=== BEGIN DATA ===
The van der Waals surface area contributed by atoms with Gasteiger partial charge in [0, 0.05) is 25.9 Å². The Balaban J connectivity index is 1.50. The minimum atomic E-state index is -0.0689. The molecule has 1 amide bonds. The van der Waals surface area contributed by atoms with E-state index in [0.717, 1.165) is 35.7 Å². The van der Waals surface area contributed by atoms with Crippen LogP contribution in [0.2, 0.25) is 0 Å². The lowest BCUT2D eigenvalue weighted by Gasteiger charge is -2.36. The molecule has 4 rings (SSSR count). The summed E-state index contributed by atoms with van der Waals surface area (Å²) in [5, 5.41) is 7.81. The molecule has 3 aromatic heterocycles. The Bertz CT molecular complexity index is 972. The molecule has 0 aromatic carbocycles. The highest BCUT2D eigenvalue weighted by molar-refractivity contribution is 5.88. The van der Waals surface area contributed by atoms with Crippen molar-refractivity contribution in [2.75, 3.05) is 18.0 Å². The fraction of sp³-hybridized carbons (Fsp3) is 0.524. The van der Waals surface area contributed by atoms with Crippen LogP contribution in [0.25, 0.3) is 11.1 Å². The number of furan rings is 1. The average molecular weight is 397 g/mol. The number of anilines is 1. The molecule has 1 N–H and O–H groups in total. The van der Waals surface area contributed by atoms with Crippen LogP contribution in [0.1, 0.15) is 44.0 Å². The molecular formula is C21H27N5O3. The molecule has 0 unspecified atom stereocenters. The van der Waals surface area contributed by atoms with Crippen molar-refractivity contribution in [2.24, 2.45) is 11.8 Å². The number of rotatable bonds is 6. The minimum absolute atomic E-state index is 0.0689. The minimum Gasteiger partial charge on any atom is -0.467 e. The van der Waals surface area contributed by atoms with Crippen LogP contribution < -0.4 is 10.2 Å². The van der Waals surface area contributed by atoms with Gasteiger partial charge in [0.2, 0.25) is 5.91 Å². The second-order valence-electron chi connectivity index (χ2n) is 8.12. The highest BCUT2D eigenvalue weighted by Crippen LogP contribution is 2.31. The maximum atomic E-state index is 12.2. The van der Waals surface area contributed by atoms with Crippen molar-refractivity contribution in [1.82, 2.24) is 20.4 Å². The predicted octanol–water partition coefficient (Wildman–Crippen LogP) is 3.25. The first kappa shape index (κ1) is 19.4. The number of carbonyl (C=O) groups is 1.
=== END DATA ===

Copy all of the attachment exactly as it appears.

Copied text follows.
The van der Waals surface area contributed by atoms with Gasteiger partial charge in [0, 0.05) is 25.9 Å². The Balaban J connectivity index is 1.50. The minimum atomic E-state index is -0.0689. The molecule has 1 amide bonds. The van der Waals surface area contributed by atoms with E-state index in [0.717, 1.165) is 35.7 Å². The van der Waals surface area contributed by atoms with Crippen LogP contribution in [0.2, 0.25) is 0 Å². The lowest BCUT2D eigenvalue weighted by Gasteiger charge is -2.36. The molecule has 4 rings (SSSR count). The summed E-state index contributed by atoms with van der Waals surface area (Å²) in [5, 5.41) is 7.81. The molecule has 3 aromatic heterocycles. The Bertz CT molecular complexity index is 972. The molecule has 0 aromatic carbocycles. The highest BCUT2D eigenvalue weighted by molar-refractivity contribution is 5.88. The van der Waals surface area contributed by atoms with Crippen molar-refractivity contribution in [2.75, 3.05) is 18.0 Å². The fraction of sp³-hybridized carbons (Fsp3) is 0.524. The van der Waals surface area contributed by atoms with Crippen LogP contribution in [0.25, 0.3) is 11.1 Å². The number of furan rings is 1. The average molecular weight is 397 g/mol. The number of anilines is 1. The molecule has 1 N–H and O–H groups in total. The van der Waals surface area contributed by atoms with Crippen LogP contribution in [0.1, 0.15) is 44.0 Å². The molecular formula is C21H27N5O3. The molecule has 0 unspecified atom stereocenters. The van der Waals surface area contributed by atoms with Crippen molar-refractivity contribution in [2.24, 2.45) is 11.8 Å². The number of rotatable bonds is 6. The minimum absolute atomic E-state index is 0.0689. The minimum Gasteiger partial charge on any atom is -0.467 e. The van der Waals surface area contributed by atoms with Crippen LogP contribution < -0.4 is 10.2 Å². The van der Waals surface area contributed by atoms with Gasteiger partial charge in [0.2, 0.25) is 5.91 Å². The second-order valence-electron chi connectivity index (χ2n) is 8.12. The highest BCUT2D eigenvalue weighted by Crippen LogP contribution is 2.31. The maximum atomic E-state index is 12.2. The van der Waals surface area contributed by atoms with Crippen molar-refractivity contribution in [1.82, 2.24) is 20.4 Å². The predicted octanol–water partition coefficient (Wildman–Crippen LogP) is 3.25. The first kappa shape index (κ1) is 19.4. The number of carbonyl (C=O) groups is 1.